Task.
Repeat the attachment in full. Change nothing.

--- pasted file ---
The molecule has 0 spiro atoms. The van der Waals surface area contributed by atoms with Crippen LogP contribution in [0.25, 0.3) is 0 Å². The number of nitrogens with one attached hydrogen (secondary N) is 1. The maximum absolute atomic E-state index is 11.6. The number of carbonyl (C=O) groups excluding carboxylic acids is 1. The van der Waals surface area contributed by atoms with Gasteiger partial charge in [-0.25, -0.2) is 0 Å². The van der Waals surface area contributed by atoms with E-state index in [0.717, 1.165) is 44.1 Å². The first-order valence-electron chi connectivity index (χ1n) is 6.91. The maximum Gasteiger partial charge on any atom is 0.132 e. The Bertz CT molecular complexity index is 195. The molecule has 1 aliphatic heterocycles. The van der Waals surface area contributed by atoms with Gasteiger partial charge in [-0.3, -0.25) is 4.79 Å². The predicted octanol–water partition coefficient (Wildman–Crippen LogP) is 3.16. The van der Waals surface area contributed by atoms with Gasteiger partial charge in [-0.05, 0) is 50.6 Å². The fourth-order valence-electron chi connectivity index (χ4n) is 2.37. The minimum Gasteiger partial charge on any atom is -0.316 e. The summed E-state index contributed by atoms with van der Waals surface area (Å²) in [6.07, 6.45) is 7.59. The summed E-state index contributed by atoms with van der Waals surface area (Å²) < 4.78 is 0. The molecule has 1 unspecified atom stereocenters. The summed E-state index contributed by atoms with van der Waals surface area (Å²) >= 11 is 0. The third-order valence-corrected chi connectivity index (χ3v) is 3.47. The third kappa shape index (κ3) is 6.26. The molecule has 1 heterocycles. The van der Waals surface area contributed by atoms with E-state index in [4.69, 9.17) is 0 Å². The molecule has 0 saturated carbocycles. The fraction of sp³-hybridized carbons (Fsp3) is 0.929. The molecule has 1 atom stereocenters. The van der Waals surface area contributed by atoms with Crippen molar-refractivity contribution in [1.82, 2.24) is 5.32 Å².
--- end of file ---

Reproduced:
The molecule has 0 spiro atoms. The van der Waals surface area contributed by atoms with Crippen LogP contribution in [0.25, 0.3) is 0 Å². The number of nitrogens with one attached hydrogen (secondary N) is 1. The maximum absolute atomic E-state index is 11.6. The number of carbonyl (C=O) groups excluding carboxylic acids is 1. The van der Waals surface area contributed by atoms with Gasteiger partial charge in [-0.25, -0.2) is 0 Å². The van der Waals surface area contributed by atoms with E-state index in [0.717, 1.165) is 44.1 Å². The first-order valence-electron chi connectivity index (χ1n) is 6.91. The maximum Gasteiger partial charge on any atom is 0.132 e. The Bertz CT molecular complexity index is 195. The molecule has 1 aliphatic heterocycles. The van der Waals surface area contributed by atoms with Gasteiger partial charge in [-0.3, -0.25) is 4.79 Å². The predicted octanol–water partition coefficient (Wildman–Crippen LogP) is 3.16. The van der Waals surface area contributed by atoms with Gasteiger partial charge in [-0.05, 0) is 50.6 Å². The fourth-order valence-electron chi connectivity index (χ4n) is 2.37. The minimum Gasteiger partial charge on any atom is -0.316 e. The summed E-state index contributed by atoms with van der Waals surface area (Å²) in [6.07, 6.45) is 7.59. The summed E-state index contributed by atoms with van der Waals surface area (Å²) < 4.78 is 0. The molecule has 1 unspecified atom stereocenters. The summed E-state index contributed by atoms with van der Waals surface area (Å²) >= 11 is 0. The third-order valence-corrected chi connectivity index (χ3v) is 3.47. The third kappa shape index (κ3) is 6.26. The molecule has 1 heterocycles. The van der Waals surface area contributed by atoms with E-state index in [4.69, 9.17) is 0 Å². The molecule has 0 saturated carbocycles. The fraction of sp³-hybridized carbons (Fsp3) is 0.929. The molecule has 1 atom stereocenters. The van der Waals surface area contributed by atoms with Crippen molar-refractivity contribution in [1.82, 2.24) is 5.32 Å².